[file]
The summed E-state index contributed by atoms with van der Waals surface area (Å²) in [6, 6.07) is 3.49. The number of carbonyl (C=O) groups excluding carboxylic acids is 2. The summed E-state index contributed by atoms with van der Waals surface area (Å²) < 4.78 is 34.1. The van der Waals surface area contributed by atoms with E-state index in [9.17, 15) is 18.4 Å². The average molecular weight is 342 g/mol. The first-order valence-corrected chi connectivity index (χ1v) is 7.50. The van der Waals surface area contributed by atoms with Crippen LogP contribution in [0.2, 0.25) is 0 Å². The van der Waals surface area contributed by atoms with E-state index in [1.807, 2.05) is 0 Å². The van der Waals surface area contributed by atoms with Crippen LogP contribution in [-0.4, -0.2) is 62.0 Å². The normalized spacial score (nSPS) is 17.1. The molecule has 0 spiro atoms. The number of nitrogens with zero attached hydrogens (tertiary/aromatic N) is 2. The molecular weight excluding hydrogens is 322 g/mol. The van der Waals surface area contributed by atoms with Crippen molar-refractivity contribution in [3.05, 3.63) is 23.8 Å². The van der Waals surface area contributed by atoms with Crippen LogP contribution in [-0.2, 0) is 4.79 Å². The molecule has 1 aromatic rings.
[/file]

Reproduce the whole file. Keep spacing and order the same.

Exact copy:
The summed E-state index contributed by atoms with van der Waals surface area (Å²) in [6, 6.07) is 3.49. The number of carbonyl (C=O) groups excluding carboxylic acids is 2. The summed E-state index contributed by atoms with van der Waals surface area (Å²) < 4.78 is 34.1. The van der Waals surface area contributed by atoms with E-state index in [9.17, 15) is 18.4 Å². The average molecular weight is 342 g/mol. The first-order valence-corrected chi connectivity index (χ1v) is 7.50. The van der Waals surface area contributed by atoms with Crippen LogP contribution in [0.2, 0.25) is 0 Å². The van der Waals surface area contributed by atoms with E-state index in [1.807, 2.05) is 0 Å². The van der Waals surface area contributed by atoms with Crippen LogP contribution in [-0.4, -0.2) is 62.0 Å². The normalized spacial score (nSPS) is 17.1. The molecule has 0 spiro atoms. The number of nitrogens with zero attached hydrogens (tertiary/aromatic N) is 2. The molecular weight excluding hydrogens is 322 g/mol. The van der Waals surface area contributed by atoms with Crippen molar-refractivity contribution in [3.05, 3.63) is 23.8 Å². The van der Waals surface area contributed by atoms with Crippen LogP contribution in [-0.2, 0) is 4.79 Å². The molecule has 1 aromatic rings.